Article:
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Pediatric Gastroenterology - GERD

​​​​​​​​​Gastroesophageal reflux disease is also known as "acid indigestion" or "heartburn." 

It happens when stomach contents flow back up (reflux) into the esophagus (the tube that connects the mouth to the stomach). 

GERD can irritate the esophagus and cause problems with swallowing or breathing. In severe cases, GERD can cause recurrent pneumonia or other serious problems. 

A Marshfield Clinic specialist can evaluate each child's situation and offer the best plan for treatment.

Treatments (for newborns)

Dietary changes

  • This may include feeding smaller amounts more often, and burping more often during feedings. In other cases, allowing more time between feedings may help.
  • Propping the baby up after feeding. For 30 minutes after feeding, the baby is positioned with the head higher than the stomach.

​Medication
Medications can be prescribed to decrease the acidity of the stomach. This keeps the stomach acids from damaging the esophagus. Other medications may be used to speed up digestion, so food passes out of the stomach quicker.

​Surgery
In severe cases, a surgery called fundoplication may be performed. This creates an artificial valve at the top of the stomach. Part of the stomach is wrapped around the esophagus and secured with sutures. When the stomach is relaxed and empty, food can pass through. When the stomach is full, pressure closes the valve.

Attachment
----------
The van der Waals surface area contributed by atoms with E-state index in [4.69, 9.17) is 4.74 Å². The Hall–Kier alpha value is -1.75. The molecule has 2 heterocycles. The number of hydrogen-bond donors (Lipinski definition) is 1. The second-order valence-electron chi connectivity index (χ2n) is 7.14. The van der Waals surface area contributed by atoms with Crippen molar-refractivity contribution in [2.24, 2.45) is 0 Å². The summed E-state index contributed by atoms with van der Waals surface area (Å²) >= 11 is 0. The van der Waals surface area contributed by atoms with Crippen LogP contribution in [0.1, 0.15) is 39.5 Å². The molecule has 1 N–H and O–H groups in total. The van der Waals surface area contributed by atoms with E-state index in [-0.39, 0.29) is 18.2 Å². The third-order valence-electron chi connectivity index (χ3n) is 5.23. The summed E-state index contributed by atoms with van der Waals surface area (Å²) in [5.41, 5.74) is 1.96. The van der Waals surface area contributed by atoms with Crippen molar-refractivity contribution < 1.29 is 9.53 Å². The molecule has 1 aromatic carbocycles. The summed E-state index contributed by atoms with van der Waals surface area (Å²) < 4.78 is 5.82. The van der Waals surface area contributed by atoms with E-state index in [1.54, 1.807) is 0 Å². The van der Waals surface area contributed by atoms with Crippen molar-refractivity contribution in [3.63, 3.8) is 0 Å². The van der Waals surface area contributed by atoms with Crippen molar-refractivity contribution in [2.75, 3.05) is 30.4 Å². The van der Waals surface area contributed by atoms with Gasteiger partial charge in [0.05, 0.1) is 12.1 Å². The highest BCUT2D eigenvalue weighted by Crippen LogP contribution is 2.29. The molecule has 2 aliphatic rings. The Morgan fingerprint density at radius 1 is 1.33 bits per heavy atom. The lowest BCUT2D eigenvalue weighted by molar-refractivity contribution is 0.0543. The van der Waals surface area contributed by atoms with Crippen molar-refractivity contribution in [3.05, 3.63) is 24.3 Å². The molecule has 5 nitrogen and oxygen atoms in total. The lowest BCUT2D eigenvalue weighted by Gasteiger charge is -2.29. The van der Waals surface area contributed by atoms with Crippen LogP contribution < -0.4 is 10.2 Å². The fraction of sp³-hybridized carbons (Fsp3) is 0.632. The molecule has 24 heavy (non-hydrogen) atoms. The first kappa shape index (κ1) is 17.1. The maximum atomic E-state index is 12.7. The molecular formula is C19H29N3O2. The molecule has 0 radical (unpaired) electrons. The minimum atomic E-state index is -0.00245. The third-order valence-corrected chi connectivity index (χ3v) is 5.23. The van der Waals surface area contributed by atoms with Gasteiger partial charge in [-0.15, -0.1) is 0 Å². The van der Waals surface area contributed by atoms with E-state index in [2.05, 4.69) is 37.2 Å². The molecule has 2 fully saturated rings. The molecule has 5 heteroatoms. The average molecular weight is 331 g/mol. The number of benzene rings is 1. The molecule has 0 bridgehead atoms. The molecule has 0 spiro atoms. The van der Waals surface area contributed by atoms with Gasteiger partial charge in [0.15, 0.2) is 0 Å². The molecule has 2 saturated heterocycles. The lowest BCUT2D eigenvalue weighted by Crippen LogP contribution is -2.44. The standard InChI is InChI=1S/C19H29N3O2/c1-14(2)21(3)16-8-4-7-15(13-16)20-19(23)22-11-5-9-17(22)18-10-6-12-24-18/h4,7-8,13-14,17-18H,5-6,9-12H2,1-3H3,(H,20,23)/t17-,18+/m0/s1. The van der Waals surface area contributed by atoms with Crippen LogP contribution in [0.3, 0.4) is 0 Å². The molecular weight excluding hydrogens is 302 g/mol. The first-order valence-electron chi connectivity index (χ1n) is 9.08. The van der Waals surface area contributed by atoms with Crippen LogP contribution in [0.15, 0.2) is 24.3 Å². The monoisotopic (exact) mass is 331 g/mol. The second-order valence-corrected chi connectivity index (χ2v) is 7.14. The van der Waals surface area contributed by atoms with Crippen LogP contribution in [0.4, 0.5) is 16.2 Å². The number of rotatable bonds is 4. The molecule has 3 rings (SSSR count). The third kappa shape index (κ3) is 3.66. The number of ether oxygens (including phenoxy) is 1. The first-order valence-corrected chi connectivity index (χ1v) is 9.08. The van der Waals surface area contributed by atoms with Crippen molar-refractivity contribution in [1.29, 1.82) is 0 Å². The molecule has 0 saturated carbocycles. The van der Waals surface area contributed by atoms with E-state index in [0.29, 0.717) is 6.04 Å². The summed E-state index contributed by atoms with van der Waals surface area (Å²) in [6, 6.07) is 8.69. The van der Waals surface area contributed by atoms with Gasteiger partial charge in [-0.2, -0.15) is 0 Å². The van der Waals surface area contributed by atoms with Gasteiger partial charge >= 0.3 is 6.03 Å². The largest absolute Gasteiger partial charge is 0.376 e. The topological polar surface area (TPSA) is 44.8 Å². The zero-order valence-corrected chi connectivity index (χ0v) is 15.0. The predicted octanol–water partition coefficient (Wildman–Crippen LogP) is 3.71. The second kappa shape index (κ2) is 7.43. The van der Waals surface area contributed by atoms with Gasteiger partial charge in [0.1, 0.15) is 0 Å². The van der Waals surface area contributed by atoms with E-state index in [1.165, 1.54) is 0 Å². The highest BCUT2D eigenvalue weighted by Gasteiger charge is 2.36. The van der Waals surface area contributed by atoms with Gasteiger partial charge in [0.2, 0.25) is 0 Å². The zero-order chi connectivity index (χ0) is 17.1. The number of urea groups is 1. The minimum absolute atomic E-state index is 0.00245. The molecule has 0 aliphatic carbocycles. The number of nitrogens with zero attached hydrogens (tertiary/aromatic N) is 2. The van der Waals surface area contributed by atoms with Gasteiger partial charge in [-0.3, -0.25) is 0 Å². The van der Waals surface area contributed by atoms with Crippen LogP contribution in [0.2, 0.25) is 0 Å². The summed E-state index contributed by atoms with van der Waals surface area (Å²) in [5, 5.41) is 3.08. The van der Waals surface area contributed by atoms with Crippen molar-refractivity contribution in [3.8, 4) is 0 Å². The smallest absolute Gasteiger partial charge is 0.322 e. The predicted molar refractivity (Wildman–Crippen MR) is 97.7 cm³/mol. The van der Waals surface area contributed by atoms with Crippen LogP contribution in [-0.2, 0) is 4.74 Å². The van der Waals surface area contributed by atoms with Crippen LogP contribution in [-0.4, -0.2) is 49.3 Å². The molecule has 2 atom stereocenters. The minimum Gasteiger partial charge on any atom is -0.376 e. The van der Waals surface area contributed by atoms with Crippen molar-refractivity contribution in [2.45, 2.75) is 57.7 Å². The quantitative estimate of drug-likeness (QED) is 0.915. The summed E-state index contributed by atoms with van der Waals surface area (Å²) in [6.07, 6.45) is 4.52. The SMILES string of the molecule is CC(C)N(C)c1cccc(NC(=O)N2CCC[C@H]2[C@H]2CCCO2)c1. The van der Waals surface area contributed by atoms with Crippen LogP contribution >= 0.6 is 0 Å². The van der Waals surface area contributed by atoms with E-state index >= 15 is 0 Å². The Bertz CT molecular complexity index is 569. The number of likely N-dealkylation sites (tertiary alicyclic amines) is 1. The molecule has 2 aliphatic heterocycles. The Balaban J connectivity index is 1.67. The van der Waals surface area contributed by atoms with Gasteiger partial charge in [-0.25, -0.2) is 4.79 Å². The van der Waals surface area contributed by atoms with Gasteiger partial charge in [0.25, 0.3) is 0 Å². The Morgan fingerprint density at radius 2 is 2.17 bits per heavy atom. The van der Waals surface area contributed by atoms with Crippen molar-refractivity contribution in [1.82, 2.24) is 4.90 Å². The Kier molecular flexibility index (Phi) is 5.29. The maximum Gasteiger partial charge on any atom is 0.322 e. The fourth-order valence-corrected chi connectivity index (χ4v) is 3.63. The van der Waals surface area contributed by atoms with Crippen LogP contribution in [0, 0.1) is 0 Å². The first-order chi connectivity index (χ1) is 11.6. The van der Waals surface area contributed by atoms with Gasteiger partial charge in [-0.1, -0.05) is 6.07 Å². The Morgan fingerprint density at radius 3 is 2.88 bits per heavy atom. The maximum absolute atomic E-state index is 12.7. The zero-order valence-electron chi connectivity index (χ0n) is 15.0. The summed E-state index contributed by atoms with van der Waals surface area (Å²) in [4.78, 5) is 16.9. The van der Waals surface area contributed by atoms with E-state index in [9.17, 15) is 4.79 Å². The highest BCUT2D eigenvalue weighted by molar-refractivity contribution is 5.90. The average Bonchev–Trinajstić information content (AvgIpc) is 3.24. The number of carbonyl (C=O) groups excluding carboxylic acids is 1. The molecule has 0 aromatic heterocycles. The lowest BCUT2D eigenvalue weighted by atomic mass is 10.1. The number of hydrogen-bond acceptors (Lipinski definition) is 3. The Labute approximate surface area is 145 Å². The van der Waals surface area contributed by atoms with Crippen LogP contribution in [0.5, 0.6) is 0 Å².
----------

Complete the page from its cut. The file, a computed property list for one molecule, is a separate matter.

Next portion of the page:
Treatments (for children)

Treatment depends on the child's age and the severity of the symptoms. In many cases, the changes in lifestyle and eating habits will be enough to relieve symptoms. In certain cases, medications may be prescribed to help reduce the amount of acid in the stomach. Rarely, surgery may be recommended for severe symptoms that don't respond to treatment.

Lifestyle and Dietary Changes
To help prevent or lessen GERD symptoms:

  • Have your child eat smaller but more frequent meals.
  • Make sure your child eats no sooner than 3 hours before going to bed.
  • Have the child avoid lying down or reclining for 2 hours after meals.
  • Avoid food and drink that can make GERD worse like chocolate, peppermint, carbonated drinks, and drinks containing caffeine. Also avoid acidic foods like citrus fruits and juices, and tomatoes as well as high-fat foods like french fries, fast food, and pizza.
  • Elevate the head of the child's bed 5 inches to help prevent reflux at night.
  • Make sure your child's clothing is loose and comfortable, especially around the waist.
  • Help your child lose weight if he or she is overweight.
  • Keep tobacco smoke away from the child.
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